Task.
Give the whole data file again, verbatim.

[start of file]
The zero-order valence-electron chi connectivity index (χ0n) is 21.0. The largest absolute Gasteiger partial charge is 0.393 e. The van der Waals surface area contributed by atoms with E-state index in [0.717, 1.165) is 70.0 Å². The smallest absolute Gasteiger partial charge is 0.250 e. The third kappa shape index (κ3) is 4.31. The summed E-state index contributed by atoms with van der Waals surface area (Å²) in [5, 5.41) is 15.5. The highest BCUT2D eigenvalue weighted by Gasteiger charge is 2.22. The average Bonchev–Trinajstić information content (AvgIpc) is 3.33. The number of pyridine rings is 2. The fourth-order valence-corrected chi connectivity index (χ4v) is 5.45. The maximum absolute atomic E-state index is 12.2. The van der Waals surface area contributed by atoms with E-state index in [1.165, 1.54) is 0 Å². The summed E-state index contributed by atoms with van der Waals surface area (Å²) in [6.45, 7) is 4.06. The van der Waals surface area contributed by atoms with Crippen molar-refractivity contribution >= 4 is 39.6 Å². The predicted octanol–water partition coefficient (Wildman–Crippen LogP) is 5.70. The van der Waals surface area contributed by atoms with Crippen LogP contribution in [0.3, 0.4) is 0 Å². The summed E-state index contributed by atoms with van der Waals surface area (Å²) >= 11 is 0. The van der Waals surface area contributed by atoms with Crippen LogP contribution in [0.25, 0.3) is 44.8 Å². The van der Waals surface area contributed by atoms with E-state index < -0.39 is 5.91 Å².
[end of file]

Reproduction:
The zero-order valence-electron chi connectivity index (χ0n) is 21.0. The largest absolute Gasteiger partial charge is 0.393 e. The van der Waals surface area contributed by atoms with E-state index in [0.717, 1.165) is 70.0 Å². The smallest absolute Gasteiger partial charge is 0.250 e. The third kappa shape index (κ3) is 4.31. The summed E-state index contributed by atoms with van der Waals surface area (Å²) in [5, 5.41) is 15.5. The highest BCUT2D eigenvalue weighted by Gasteiger charge is 2.22. The average Bonchev–Trinajstić information content (AvgIpc) is 3.33. The number of pyridine rings is 2. The fourth-order valence-corrected chi connectivity index (χ4v) is 5.45. The maximum absolute atomic E-state index is 12.2. The van der Waals surface area contributed by atoms with E-state index in [1.165, 1.54) is 0 Å². The summed E-state index contributed by atoms with van der Waals surface area (Å²) in [6.45, 7) is 4.06. The van der Waals surface area contributed by atoms with Crippen molar-refractivity contribution >= 4 is 39.6 Å². The predicted octanol–water partition coefficient (Wildman–Crippen LogP) is 5.70. The van der Waals surface area contributed by atoms with Crippen LogP contribution in [0.3, 0.4) is 0 Å². The summed E-state index contributed by atoms with van der Waals surface area (Å²) >= 11 is 0. The van der Waals surface area contributed by atoms with Crippen LogP contribution in [0.25, 0.3) is 44.8 Å². The van der Waals surface area contributed by atoms with E-state index < -0.39 is 5.91 Å².